A) Preserve the confidentiality, integrity, and availability of systems.
B) Ensure that only valid objects can authenticate on a system.
C) Prevent unauthorized access to subjects.
D) Ensure that all subjects are authenticated.
Answer: A
Explanation: Access control mechanisms help to prevent losses, including any loss of confidentiality, loss of availability, or loss of integrity. Subjects authenticate on a system and objects are accessed. The first step in access control is the identification and authentication of subjects, but access control also includes authorization and accountability.

Q10. Which of the following is an example of a Type 2 authentication factor?
A) “Something you have,” such as a smart card, ATM card, token device, and memory card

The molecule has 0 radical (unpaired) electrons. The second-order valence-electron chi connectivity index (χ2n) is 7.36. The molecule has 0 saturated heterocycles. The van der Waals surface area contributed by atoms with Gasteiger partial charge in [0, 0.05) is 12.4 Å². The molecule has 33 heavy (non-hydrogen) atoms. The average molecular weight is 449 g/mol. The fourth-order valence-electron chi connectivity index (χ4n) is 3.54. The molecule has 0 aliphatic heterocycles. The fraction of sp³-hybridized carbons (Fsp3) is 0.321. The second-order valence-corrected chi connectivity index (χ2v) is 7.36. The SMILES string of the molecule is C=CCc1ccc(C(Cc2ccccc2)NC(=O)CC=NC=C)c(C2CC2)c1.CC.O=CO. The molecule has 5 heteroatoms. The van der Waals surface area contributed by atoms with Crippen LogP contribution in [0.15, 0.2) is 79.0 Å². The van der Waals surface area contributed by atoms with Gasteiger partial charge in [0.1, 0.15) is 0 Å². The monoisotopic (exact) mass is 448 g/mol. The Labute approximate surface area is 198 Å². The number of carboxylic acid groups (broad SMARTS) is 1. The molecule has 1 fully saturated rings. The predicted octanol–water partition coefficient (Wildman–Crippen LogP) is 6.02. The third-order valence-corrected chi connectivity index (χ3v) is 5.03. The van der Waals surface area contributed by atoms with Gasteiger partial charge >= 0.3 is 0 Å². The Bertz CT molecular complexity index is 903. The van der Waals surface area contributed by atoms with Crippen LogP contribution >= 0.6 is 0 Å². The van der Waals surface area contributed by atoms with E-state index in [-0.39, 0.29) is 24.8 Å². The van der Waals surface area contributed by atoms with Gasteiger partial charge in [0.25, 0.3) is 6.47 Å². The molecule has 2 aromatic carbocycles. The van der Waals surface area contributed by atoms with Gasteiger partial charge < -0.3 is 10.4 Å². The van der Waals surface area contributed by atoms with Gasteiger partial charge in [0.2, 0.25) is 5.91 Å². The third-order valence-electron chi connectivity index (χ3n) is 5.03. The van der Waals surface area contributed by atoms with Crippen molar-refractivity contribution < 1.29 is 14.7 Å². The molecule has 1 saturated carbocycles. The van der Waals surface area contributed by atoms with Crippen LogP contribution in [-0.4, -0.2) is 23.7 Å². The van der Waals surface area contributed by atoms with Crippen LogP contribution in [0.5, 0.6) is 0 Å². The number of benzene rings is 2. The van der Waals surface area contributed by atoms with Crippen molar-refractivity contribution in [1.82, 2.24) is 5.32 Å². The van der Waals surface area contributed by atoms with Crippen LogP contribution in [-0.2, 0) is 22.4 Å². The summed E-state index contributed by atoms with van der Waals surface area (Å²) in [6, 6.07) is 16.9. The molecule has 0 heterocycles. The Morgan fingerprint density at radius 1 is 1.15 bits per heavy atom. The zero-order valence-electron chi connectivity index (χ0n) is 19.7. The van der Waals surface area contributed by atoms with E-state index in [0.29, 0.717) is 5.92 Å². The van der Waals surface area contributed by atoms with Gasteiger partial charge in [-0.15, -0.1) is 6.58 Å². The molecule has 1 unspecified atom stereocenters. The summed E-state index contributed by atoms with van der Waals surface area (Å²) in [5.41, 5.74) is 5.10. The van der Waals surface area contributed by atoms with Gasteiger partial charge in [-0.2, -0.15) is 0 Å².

B) “Something you are,” such as fingerprints, voice print, retina pattern, iris pattern, face shape, palm topology, and hand geometry
C) “Something you do,” such as typing a passphrase or signing your name
D) “Something you know,” such as a password, personal identification number (PIN), lock combination, passphrase, mother’s maiden name, and favorite color
Answer: A
“Something you have,” such as a smart card, ATM card, token device, and memory card
A Type 2 authentication factor is “something you have,” including a smart card, token device, or memory card. Type 3 authentication is “something you are,” and some behavioral biometrics include “something you do.” Type 1 authentication is “something you know.”

Q10. …………………...



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Last modified: 2021-01-04